Apparel Company Fined $1.6 Million for Customs Bribery in Argentina
A New York-based apparel company will pay a total of $1.6 million to settle charges that it violated the Foreign Corrupt Practices Act, the Department of Justice and the Securities and Exchange Commission announced April 22. This amount includes an $882,000 penalty paid to the DOJ and $734,846 in disgorgement and prejudgment interest paid to the SEC.
According to a DOJ press release, the company was charged with bribing government officials in Argentina to improperly obtain paperwork necessary for goods to clear customs, permit clearance of items without the necessary paperwork and/or the clearance of prohibited items, and on occasion to avoid inspection entirely. An employee of the company disguised the payments by funneling them through a customs clearance agency, which created fake invoices to justify the payments. The DOJ adds that during the five years in which these activities were taking place the company did not provide any anti-corruption training or oversight with respect to its subsidiary in Argentina.
Both the DOJ and the SEC entered non-prosecution agreements with the company, including the SEC’s first-ever NPA involving FCPA misconduct. These NPAs will require the company to report periodically concerning its compliance efforts and continue to implement an enhanced compliance program and internal controls designed to prevent and detect FCPA violations. Both agencies state that the agreements acknowledge the company’s extensive, thorough and timely cooperation, including prompt self-disclosure of the misconduct, voluntary document disclosures, conducting a worldwide risk assessment, and making multiple presentations on the status and findings of its internal investigation and risk assessment. The company has also engaged in extensive remediation, including conducting FCPA training for employees worldwide, implementing an enhanced gift policy and other enhanced compliance, control and anti-corruption policies and procedures, enhancing its due diligence protocol for third-party agents, terminating culpable employees and a third-party agent, instituting a whistleblower hotline, and hiring a designated corporate compliance attorney.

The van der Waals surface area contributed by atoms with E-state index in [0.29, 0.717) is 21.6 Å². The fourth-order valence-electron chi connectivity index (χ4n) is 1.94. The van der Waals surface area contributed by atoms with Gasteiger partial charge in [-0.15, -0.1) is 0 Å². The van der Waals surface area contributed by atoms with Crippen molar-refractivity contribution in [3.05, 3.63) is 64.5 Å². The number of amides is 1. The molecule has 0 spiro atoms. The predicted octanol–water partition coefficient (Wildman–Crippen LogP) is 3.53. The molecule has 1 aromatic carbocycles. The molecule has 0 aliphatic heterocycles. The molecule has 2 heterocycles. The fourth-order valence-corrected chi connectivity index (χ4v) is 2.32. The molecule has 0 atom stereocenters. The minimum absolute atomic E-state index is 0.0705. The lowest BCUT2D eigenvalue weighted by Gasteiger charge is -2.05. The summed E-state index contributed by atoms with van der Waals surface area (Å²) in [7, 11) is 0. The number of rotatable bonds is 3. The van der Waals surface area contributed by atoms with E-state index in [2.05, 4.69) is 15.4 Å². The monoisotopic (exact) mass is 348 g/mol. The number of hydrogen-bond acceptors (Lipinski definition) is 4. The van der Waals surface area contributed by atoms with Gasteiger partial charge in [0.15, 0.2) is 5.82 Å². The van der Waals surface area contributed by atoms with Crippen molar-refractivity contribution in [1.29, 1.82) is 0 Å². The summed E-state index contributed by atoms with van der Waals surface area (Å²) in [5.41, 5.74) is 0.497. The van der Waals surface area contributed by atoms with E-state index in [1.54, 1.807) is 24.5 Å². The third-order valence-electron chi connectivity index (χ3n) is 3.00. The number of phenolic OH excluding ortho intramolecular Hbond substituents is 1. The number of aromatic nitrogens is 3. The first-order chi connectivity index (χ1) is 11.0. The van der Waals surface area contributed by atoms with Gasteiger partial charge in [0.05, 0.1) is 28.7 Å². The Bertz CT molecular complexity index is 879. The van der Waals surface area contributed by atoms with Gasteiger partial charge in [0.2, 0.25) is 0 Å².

The SEC states that the misconduct came to light as a result of the company adopting measures to improve its worldwide internal controls and compliance efforts, including implementation of an FCPA compliance training program in Argentina. “When they found a problem, [the company] did the right thing by immediately reporting it to the SEC and providing exceptional assistance in our investigation," said George S. Canellos, acting director of the SEC's Division of Enforcement. “The NPA in this matter makes clear that we will confer substantial and tangible benefits on companies that respond appropriately to violations and cooperate fully.”